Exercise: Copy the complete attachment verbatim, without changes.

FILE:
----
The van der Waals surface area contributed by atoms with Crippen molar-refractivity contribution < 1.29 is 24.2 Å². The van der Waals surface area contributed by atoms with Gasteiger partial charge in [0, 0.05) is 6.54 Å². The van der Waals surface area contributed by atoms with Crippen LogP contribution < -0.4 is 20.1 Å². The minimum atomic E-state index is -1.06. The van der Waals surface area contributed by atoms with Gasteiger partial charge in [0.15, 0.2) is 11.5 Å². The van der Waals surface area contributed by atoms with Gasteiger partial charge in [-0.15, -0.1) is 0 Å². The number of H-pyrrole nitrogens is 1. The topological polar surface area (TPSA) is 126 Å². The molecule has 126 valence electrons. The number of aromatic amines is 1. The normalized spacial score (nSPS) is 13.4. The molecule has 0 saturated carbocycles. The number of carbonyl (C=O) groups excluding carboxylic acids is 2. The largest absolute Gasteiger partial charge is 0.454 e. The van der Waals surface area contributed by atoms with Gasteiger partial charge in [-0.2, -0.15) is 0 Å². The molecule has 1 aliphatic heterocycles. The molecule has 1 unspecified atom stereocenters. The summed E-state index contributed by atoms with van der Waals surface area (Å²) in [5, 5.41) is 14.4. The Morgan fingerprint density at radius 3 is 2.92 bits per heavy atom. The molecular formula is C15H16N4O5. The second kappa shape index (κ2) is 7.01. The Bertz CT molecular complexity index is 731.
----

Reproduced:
The van der Waals surface area contributed by atoms with Crippen molar-refractivity contribution < 1.29 is 24.2 Å². The van der Waals surface area contributed by atoms with Gasteiger partial charge in [0, 0.05) is 6.54 Å². The van der Waals surface area contributed by atoms with Crippen LogP contribution < -0.4 is 20.1 Å². The minimum atomic E-state index is -1.06. The van der Waals surface area contributed by atoms with Gasteiger partial charge in [0.15, 0.2) is 11.5 Å². The van der Waals surface area contributed by atoms with Gasteiger partial charge in [-0.15, -0.1) is 0 Å². The number of H-pyrrole nitrogens is 1. The topological polar surface area (TPSA) is 126 Å². The molecule has 126 valence electrons. The number of aromatic amines is 1. The normalized spacial score (nSPS) is 13.4. The molecule has 0 saturated carbocycles. The number of carbonyl (C=O) groups excluding carboxylic acids is 2. The largest absolute Gasteiger partial charge is 0.454 e. The van der Waals surface area contributed by atoms with Gasteiger partial charge in [-0.2, -0.15) is 0 Å². The molecule has 1 aliphatic heterocycles. The molecule has 1 unspecified atom stereocenters. The summed E-state index contributed by atoms with van der Waals surface area (Å²) in [5, 5.41) is 14.4. The Morgan fingerprint density at radius 3 is 2.92 bits per heavy atom. The molecular formula is C15H16N4O5. The second kappa shape index (κ2) is 7.01. The Bertz CT molecular complexity index is 731.